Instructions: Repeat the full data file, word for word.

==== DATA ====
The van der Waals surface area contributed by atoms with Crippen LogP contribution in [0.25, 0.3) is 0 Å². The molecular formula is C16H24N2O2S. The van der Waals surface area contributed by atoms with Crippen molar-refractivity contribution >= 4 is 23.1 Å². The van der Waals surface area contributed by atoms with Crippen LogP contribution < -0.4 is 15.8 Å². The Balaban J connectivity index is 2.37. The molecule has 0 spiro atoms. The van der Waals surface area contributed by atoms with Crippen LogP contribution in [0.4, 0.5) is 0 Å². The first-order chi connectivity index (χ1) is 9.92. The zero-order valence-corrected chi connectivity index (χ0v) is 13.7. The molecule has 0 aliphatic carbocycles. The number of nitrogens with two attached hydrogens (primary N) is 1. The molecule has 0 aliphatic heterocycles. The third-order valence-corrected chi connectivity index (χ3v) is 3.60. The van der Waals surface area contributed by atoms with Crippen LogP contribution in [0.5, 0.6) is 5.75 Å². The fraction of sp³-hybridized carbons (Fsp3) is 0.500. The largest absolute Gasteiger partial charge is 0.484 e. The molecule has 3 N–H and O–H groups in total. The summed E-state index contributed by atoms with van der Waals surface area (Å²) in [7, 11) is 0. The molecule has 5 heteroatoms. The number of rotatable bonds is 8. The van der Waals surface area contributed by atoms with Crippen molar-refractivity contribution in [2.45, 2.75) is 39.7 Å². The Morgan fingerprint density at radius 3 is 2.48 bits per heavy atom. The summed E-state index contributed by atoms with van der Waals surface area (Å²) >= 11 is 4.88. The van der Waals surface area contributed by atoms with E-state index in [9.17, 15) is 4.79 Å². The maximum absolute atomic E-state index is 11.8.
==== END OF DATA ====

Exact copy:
The van der Waals surface area contributed by atoms with Crippen LogP contribution in [0.25, 0.3) is 0 Å². The molecular formula is C16H24N2O2S. The van der Waals surface area contributed by atoms with Crippen molar-refractivity contribution >= 4 is 23.1 Å². The van der Waals surface area contributed by atoms with Crippen LogP contribution < -0.4 is 15.8 Å². The Balaban J connectivity index is 2.37. The molecule has 0 spiro atoms. The van der Waals surface area contributed by atoms with Crippen LogP contribution in [0.4, 0.5) is 0 Å². The first-order chi connectivity index (χ1) is 9.92. The zero-order valence-corrected chi connectivity index (χ0v) is 13.7. The molecule has 0 aliphatic carbocycles. The number of nitrogens with two attached hydrogens (primary N) is 1. The molecule has 0 aliphatic heterocycles. The third-order valence-corrected chi connectivity index (χ3v) is 3.60. The van der Waals surface area contributed by atoms with Crippen LogP contribution in [0.5, 0.6) is 5.75 Å². The fraction of sp³-hybridized carbons (Fsp3) is 0.500. The largest absolute Gasteiger partial charge is 0.484 e. The molecule has 3 N–H and O–H groups in total. The summed E-state index contributed by atoms with van der Waals surface area (Å²) in [7, 11) is 0. The molecule has 5 heteroatoms. The number of rotatable bonds is 8. The van der Waals surface area contributed by atoms with Crippen molar-refractivity contribution in [2.45, 2.75) is 39.7 Å². The Morgan fingerprint density at radius 3 is 2.48 bits per heavy atom. The summed E-state index contributed by atoms with van der Waals surface area (Å²) >= 11 is 4.88. The van der Waals surface area contributed by atoms with E-state index in [9.17, 15) is 4.79 Å². The maximum absolute atomic E-state index is 11.8.